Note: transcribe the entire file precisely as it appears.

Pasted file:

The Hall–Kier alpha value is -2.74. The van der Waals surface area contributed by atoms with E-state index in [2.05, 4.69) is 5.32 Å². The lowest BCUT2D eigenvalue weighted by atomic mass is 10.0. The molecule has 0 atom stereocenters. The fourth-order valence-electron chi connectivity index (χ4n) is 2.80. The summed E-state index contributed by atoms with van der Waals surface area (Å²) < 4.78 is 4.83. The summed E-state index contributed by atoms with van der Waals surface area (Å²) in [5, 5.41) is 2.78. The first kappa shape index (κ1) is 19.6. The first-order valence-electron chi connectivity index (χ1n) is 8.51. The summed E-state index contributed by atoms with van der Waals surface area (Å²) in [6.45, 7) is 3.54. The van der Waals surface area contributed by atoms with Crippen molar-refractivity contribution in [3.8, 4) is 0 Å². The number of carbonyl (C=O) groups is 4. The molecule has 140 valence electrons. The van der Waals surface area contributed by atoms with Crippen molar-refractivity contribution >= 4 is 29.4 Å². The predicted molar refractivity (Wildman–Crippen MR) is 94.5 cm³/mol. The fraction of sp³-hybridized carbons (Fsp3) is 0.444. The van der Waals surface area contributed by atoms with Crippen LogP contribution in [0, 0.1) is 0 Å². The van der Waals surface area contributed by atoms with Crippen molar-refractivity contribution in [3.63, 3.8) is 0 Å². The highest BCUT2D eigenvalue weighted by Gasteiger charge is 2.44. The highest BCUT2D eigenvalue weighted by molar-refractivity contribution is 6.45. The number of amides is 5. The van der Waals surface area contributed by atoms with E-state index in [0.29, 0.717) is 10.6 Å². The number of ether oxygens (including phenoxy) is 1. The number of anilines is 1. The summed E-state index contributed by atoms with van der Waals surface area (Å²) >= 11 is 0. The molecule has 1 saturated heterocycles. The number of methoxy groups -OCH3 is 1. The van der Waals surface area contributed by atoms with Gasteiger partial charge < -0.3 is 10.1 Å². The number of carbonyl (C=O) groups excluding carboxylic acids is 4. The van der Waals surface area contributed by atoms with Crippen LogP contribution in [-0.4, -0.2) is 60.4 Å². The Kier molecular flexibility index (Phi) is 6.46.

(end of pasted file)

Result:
The Hall–Kier alpha value is -2.74. The van der Waals surface area contributed by atoms with E-state index in [2.05, 4.69) is 5.32 Å². The lowest BCUT2D eigenvalue weighted by atomic mass is 10.0. The molecule has 0 atom stereocenters. The fourth-order valence-electron chi connectivity index (χ4n) is 2.80. The summed E-state index contributed by atoms with van der Waals surface area (Å²) < 4.78 is 4.83. The summed E-state index contributed by atoms with van der Waals surface area (Å²) in [5, 5.41) is 2.78. The first kappa shape index (κ1) is 19.6. The first-order valence-electron chi connectivity index (χ1n) is 8.51. The summed E-state index contributed by atoms with van der Waals surface area (Å²) in [6.45, 7) is 3.54. The van der Waals surface area contributed by atoms with Crippen molar-refractivity contribution in [3.8, 4) is 0 Å². The number of carbonyl (C=O) groups is 4. The molecule has 140 valence electrons. The van der Waals surface area contributed by atoms with Crippen molar-refractivity contribution >= 4 is 29.4 Å². The predicted molar refractivity (Wildman–Crippen MR) is 94.5 cm³/mol. The fraction of sp³-hybridized carbons (Fsp3) is 0.444. The van der Waals surface area contributed by atoms with Crippen LogP contribution in [0, 0.1) is 0 Å². The van der Waals surface area contributed by atoms with Crippen molar-refractivity contribution in [3.63, 3.8) is 0 Å². The highest BCUT2D eigenvalue weighted by Gasteiger charge is 2.44. The highest BCUT2D eigenvalue weighted by molar-refractivity contribution is 6.45. The number of amides is 5. The van der Waals surface area contributed by atoms with E-state index in [0.29, 0.717) is 10.6 Å². The number of ether oxygens (including phenoxy) is 1. The number of anilines is 1. The summed E-state index contributed by atoms with van der Waals surface area (Å²) >= 11 is 0. The molecule has 1 saturated heterocycles. The number of methoxy groups -OCH3 is 1. The van der Waals surface area contributed by atoms with Gasteiger partial charge < -0.3 is 10.1 Å². The number of carbonyl (C=O) groups excluding carboxylic acids is 4. The van der Waals surface area contributed by atoms with Crippen LogP contribution in [-0.4, -0.2) is 60.4 Å². The Kier molecular flexibility index (Phi) is 6.46.